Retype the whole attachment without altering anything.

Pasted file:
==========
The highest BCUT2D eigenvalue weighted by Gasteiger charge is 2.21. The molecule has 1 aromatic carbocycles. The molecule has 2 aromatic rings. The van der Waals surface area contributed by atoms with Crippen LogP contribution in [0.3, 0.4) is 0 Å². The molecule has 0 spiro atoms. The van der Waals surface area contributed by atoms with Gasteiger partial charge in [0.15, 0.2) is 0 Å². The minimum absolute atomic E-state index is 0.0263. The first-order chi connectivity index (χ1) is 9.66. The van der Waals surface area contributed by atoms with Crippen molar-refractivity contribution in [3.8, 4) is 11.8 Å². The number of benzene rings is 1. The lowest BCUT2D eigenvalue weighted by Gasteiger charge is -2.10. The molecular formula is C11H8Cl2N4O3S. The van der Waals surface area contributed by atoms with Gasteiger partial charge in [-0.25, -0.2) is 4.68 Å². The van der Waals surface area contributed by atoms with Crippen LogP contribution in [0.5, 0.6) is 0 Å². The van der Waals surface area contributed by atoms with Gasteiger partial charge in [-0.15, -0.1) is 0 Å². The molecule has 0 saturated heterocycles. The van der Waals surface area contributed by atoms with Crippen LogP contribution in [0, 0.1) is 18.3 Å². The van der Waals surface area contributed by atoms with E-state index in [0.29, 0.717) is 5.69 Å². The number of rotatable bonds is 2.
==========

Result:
The highest BCUT2D eigenvalue weighted by Gasteiger charge is 2.21. The molecule has 1 aromatic carbocycles. The molecule has 2 aromatic rings. The van der Waals surface area contributed by atoms with Crippen LogP contribution in [0.3, 0.4) is 0 Å². The molecule has 0 spiro atoms. The van der Waals surface area contributed by atoms with Gasteiger partial charge in [0.15, 0.2) is 0 Å². The minimum absolute atomic E-state index is 0.0263. The first-order chi connectivity index (χ1) is 9.66. The van der Waals surface area contributed by atoms with Crippen molar-refractivity contribution in [3.8, 4) is 11.8 Å². The number of benzene rings is 1. The lowest BCUT2D eigenvalue weighted by Gasteiger charge is -2.10. The molecular formula is C11H8Cl2N4O3S. The van der Waals surface area contributed by atoms with Gasteiger partial charge in [-0.25, -0.2) is 4.68 Å². The van der Waals surface area contributed by atoms with Crippen LogP contribution in [0.5, 0.6) is 0 Å². The van der Waals surface area contributed by atoms with Gasteiger partial charge in [-0.15, -0.1) is 0 Å². The molecule has 0 saturated heterocycles. The van der Waals surface area contributed by atoms with Crippen LogP contribution in [0, 0.1) is 18.3 Å². The van der Waals surface area contributed by atoms with E-state index in [0.29, 0.717) is 5.69 Å². The number of rotatable bonds is 2.